ERIN FIELD: Yeah, they absolutely are. And so one of the things I think is so fascinating about shipwrecked microbes is a ship will go down and the microbes will be the first to attach, most likely. They have a new home that they can take advantage of. They start building a community, contributing to carbon cycling and nitrogen cycling and aiding the entire biological community in the ocean. And then as they do that, this becomes an artificial reef. And so now other organisms can come in. We have the fish and turtles and corals and oysters that all come in and make a community. So these wrecks don’t just have a historical relevance, but really, they also have a really important ecological role.
IRA FLATOW: Interesting. Let’s go to Zoom again for a question from listener, Abby, about different kinds of wrecks. Go ahead, Abby.
ABBY: Hi, Dr. Field. Have you noticed any differences in microbiomes at wrecks that are easily accessible by people versus those that are not? And if so, what do people introduce to the microbiome of those shipwreck?
IRA FLATOW: Great question.
ERIN FIELD: Yeah, that is a great question. You know, we haven’t had the opportunity to compare the microbes associated with one wreck versus another yet. That’s something we really want to do more of because it is such a newer, younger field. But I would absolutely expect that the microbes will be different. If the microbes on one ship are different in different places, I would expect that microbes between different wrecks or different depths would absolutely be different. So we have microbes that live everywhere, but it doesn’t mean that the same microbes live everywhere. And so that’s a really important thing to keep in mind.
IRA FLATOW: Do you think that you are leaving a little bit of your microbiome behind when you go to that shipwreck?
ERIN FIELD: Yeah, that’s a great question. So we really work hard to wear gloves and protect. It’s interesting, because we’re protecting a wreck from us because we have microbiome. And we don’t want it to affect our samples. But absolutely, I mean, if you go to a shipwreck and you’re scuba diving and you’re exploring or you’re snorkeling and you touch it and you do things, absolutely. You can introduce a new microbiome to that wreck. And it’s something that we haven’t had a chance to look at, but absolutely.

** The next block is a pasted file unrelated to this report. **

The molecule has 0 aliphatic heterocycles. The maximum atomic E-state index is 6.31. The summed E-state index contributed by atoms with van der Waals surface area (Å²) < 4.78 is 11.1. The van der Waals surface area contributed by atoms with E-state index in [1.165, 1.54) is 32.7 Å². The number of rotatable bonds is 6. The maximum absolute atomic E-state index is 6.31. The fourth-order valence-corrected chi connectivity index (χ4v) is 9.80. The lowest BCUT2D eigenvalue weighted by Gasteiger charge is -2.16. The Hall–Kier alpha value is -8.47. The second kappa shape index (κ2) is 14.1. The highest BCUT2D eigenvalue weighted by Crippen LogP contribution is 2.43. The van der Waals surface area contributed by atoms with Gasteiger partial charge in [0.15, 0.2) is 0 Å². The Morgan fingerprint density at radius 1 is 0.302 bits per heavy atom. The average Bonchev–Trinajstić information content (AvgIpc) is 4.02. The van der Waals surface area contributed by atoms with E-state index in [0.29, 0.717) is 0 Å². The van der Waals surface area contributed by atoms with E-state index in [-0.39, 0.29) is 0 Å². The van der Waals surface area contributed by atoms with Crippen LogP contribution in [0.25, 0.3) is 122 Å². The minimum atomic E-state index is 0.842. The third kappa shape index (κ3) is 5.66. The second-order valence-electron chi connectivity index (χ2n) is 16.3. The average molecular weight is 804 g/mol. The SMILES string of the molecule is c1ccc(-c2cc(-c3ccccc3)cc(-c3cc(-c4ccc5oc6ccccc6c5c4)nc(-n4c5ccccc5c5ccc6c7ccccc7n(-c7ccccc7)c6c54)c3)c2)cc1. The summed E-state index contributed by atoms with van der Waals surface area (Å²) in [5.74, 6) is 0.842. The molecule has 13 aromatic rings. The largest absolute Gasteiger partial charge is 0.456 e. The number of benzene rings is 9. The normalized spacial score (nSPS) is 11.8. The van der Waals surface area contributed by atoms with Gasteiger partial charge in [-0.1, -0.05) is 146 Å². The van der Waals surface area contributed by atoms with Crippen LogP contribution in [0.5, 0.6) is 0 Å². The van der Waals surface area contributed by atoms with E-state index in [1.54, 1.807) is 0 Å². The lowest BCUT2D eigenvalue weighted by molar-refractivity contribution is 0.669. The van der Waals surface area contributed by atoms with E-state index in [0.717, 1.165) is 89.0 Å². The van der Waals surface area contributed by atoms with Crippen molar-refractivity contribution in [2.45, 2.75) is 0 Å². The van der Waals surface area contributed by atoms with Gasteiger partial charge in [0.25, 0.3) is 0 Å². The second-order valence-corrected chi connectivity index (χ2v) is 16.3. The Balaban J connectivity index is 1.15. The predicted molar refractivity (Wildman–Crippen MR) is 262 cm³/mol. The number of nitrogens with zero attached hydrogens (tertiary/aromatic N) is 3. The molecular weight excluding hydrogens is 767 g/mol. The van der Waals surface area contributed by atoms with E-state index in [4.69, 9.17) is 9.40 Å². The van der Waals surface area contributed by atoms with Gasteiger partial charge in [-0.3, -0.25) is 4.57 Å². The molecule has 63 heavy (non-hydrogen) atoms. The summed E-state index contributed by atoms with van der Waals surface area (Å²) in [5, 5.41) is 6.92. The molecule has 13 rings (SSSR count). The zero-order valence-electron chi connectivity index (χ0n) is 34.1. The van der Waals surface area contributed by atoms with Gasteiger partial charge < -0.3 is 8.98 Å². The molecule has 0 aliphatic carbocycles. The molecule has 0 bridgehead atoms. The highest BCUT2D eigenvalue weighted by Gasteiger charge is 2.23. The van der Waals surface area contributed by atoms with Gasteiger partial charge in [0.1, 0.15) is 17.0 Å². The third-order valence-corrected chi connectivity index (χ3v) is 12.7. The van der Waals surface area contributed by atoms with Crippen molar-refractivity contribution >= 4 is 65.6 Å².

IRA FLATOW: You know, studying the microbes on a shipwreck is not something you see in a catalogue of a University when you go to apply to go to school there. What got you interested in studying shipwrecks?
ERIN FIELD: Well, the first thing is shipwrecks are just so cool. If you have the opportunity, you can’t say no. For me, personally, being in North Carolina, we have thousands of shipwrecks across the coast. And so you have that connection to it already. And I have been studying iron oxidizing bacteria for many years now. And these are microbes that live on steel and iron-based sources. So I thought, why wouldn’t they be on a steel hulled shipwreck in the ocean? You know, these organisms live in the ocean as well. So that was one of the things that got me really excited about it.
And then I had the opportunity to work with Nathan Richards here ECU in the Maritime Archaeology Program. And he was also very excited to learn about how microbes may be contributing to bio-corrosion or deterioration of these wrecks. So we teamed up and got started.
IRA FLATOW: We have a question from your neighborhood. Listener Terry from North Carolina’s outer banks is waiting with a question. Hi. Go ahead, Terry.
TERRY: Hi. Thanks for taking my question. My question is about the salinity, because I know the Pamlico, the salinity is variable. And I was wondering if that salinity played a big role in the difference in the microbiomes from the wreck to the sediments to the water.
ERIN FIELD: That’s an excellent question, and absolutely. Salinity plays a very large role. It does for microbes in general. Microbes usually have a range that they can live in when it comes to salinity. And you’re right. This one fluctuates in the Pamlico Sound. And so I would expect that it would affect which microbes are there. We find that a mix of microbes that you could find typically in estuaries, but that can adapt and withstand salinity ranges that do fluctuate.
I would also– back to the question that was asked earlier, when you think about the deep Navy wrecks versus here, salinity would play a role too. So if salinity and oxygen and other things are fluctuating in this estuary, it will affect which microbes are there and how they function compared to a deep wreck, that maybe some of those conditions are more constant.